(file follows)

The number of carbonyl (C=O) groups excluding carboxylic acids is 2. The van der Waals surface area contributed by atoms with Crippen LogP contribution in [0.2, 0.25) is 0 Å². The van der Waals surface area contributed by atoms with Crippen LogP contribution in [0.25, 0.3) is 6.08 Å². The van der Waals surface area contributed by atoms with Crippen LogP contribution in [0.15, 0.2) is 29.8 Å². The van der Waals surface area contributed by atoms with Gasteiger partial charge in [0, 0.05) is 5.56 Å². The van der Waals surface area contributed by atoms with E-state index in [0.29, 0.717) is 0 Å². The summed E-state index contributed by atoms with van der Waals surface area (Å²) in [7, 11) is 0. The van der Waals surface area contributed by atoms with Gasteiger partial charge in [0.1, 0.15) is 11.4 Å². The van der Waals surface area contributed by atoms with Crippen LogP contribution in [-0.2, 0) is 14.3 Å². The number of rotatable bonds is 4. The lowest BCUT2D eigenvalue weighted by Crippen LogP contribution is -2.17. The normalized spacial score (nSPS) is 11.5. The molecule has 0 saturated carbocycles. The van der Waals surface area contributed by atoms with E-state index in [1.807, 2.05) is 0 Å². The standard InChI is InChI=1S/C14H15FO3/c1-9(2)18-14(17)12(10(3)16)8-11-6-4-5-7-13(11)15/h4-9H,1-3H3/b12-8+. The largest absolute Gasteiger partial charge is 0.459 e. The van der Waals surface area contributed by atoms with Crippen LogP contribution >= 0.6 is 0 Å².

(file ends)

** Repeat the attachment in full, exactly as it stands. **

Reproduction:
The number of carbonyl (C=O) groups excluding carboxylic acids is 2. The van der Waals surface area contributed by atoms with Crippen LogP contribution in [0.2, 0.25) is 0 Å². The van der Waals surface area contributed by atoms with Crippen LogP contribution in [0.25, 0.3) is 6.08 Å². The van der Waals surface area contributed by atoms with Crippen LogP contribution in [0.15, 0.2) is 29.8 Å². The van der Waals surface area contributed by atoms with Gasteiger partial charge in [0, 0.05) is 5.56 Å². The van der Waals surface area contributed by atoms with E-state index in [0.29, 0.717) is 0 Å². The summed E-state index contributed by atoms with van der Waals surface area (Å²) in [7, 11) is 0. The van der Waals surface area contributed by atoms with Gasteiger partial charge in [0.1, 0.15) is 11.4 Å². The van der Waals surface area contributed by atoms with Crippen LogP contribution in [-0.2, 0) is 14.3 Å². The number of rotatable bonds is 4. The lowest BCUT2D eigenvalue weighted by Crippen LogP contribution is -2.17. The normalized spacial score (nSPS) is 11.5. The molecule has 0 saturated carbocycles. The van der Waals surface area contributed by atoms with E-state index in [1.807, 2.05) is 0 Å². The standard InChI is InChI=1S/C14H15FO3/c1-9(2)18-14(17)12(10(3)16)8-11-6-4-5-7-13(11)15/h4-9H,1-3H3/b12-8+. The largest absolute Gasteiger partial charge is 0.459 e. The van der Waals surface area contributed by atoms with Crippen LogP contribution >= 0.6 is 0 Å².